RETURN TO HOME PAGE RETURN TO INDEX PAGE
Bird Carvings
www.birdcarvings.net, 24 Dec 2006 [cached]
MATT CORMONS
CARVINGS CURRENTLY AVAILABLE
...
From concept to finished creation, each carving and sculpture is truly one of a kind, carved one at a time, without patterns, exclusively by Matt Cormons.
As an artist who knows birds, Matt is able to capture each bird's individuality, as well as the character of each species. In addition, his finer (and costlier) sculptures are of museum quality. These are a few of the reasons his work is sought after by knowledgeable collectors.
...
Before settling into a career as an artist, Matt, had spent most of his professional life as a well traveled naturalist, scientific illustrator and teacher. A trained biologist, he is still actively involved with bird research. The fine carvings you will be viewing on these web pages are the result of his talent and varied background. For a more-detailed look at the artist (and his research) see ABOUT THE ARTIST .
Following are photos and commentary introducing you to the various styles and other aspects of Matt's work. They are only a small sample of the many species and styles he has done. If youare looking for a particular bird, see SPECIES INDEX
...
This carving of a Pintail is representative of Matt's more realistic work. In this piece the body feathers are carved in relief. The body, including the raised wings, is carved from a single piece of wood. The head, as in nearly all carvings, is added separately.
...
Except when necessary (as in the kingfisher's crest, shown below), Matt does not detail feathers.
...
Matt sometimes makes his own feet, but good casts, if available, are usually better and result in substantial savings for the client. Incidentally, not every carver using cast feet advertises that fact. The feet of the puffin above, were made by Matt
...
Matt isn't limited to carving living species. This fine carving represents the Passenger Pigeon which had numbered in the billions in the 1800, but which is now extinct!
Unfortunately the term "pigeon" does a disservice to this bird because of the connotation it has to the familiar "park" pigeon which is not very popular with most people. This "pigeon" was more dove-like and, without a doubt, more graceful than the latter.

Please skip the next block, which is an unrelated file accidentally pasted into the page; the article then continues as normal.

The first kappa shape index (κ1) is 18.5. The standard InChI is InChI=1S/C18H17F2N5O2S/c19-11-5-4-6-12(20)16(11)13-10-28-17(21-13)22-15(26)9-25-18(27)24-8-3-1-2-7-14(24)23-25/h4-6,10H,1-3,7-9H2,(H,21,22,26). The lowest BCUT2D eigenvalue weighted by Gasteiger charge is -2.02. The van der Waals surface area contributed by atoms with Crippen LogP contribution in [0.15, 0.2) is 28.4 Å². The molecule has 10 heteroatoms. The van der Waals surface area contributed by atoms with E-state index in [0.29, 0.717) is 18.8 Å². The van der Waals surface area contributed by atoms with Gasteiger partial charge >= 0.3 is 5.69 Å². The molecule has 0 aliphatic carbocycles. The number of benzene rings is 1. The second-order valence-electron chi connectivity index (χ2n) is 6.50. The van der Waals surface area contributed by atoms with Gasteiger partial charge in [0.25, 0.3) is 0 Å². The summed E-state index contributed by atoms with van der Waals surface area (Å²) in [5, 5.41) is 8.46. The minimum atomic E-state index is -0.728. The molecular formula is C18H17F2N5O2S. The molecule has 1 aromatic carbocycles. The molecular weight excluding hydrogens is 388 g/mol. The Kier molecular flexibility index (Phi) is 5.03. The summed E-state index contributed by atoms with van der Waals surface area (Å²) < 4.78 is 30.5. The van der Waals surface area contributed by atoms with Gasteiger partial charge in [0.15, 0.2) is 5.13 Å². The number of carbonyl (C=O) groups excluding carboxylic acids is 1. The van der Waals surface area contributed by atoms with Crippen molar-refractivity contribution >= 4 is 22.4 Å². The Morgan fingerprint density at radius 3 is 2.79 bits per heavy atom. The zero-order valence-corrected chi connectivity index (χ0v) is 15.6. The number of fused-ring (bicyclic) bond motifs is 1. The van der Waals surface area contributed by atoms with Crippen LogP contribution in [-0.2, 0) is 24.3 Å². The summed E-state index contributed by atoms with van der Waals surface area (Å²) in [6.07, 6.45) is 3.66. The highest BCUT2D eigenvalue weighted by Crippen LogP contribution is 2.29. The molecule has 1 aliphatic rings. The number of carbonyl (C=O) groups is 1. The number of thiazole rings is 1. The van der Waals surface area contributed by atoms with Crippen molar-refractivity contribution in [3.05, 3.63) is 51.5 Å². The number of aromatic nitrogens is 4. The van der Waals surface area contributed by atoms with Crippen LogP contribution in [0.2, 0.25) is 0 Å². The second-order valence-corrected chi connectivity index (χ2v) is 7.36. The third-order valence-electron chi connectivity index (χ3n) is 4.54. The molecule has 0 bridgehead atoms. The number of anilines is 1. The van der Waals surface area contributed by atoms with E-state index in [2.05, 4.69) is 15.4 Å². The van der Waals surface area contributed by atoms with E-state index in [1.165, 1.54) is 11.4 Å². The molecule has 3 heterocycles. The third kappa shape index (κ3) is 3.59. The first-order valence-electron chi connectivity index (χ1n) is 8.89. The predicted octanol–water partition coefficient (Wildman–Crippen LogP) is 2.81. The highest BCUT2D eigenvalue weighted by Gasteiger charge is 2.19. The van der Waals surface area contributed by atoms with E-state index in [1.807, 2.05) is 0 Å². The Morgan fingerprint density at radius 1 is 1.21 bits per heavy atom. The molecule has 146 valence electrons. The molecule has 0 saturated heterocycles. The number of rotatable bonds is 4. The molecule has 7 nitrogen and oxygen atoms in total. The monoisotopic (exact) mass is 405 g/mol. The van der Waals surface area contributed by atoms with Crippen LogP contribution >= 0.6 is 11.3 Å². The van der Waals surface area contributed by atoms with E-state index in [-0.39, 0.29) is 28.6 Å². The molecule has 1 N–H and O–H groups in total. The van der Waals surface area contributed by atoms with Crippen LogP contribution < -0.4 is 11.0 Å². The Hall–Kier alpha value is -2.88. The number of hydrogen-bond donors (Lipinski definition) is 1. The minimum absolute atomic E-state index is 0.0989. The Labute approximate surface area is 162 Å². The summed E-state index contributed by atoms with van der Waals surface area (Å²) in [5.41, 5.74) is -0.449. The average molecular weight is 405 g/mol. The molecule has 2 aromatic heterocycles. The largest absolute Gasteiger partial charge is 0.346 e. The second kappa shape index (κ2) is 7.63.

To see other extinct species Matt has done see EXTINCT SPECIES .
Most of Matt's carvings are done by special request - one reason for the large number of species and many styles he has done.
Folk art is also fair game for Matt.
...
Matt is not restricted to carving American birds. The Redshank shown here is a European bird that is sometimes found in America.
If you have traveled and seen a bird you would like to have a fine carving of, Matt will do it for you.
Click on EXOTICS to see what other non-native species Matt has done to date.
If the smaller birds are your favorite, Matt
...
Someone saw Models Of Nature", not a bad idea, but if you carefully examine the signature you will see that it spells "Cormons".
*All images on this site are copyrighted and may be used only with the direct permission of Matt Cormons.
...
Address: Matt Cormons 26201 Dennis Rd. Parksley, VA 23421
Matt will try to send a ...
birdcarvings.net, 24 Dec 2006 [cached]
Matt will try to send a variety of shapes. These make very nice and economical gifts.
...
They can be made into a table, but Matt suggests the client do it to save some money. They can be made larger or much smaller (see below).
...
All are signed by Matt.
...
Address: Matt Cormons 26201 Dennis Rd. Parksley, VA 23421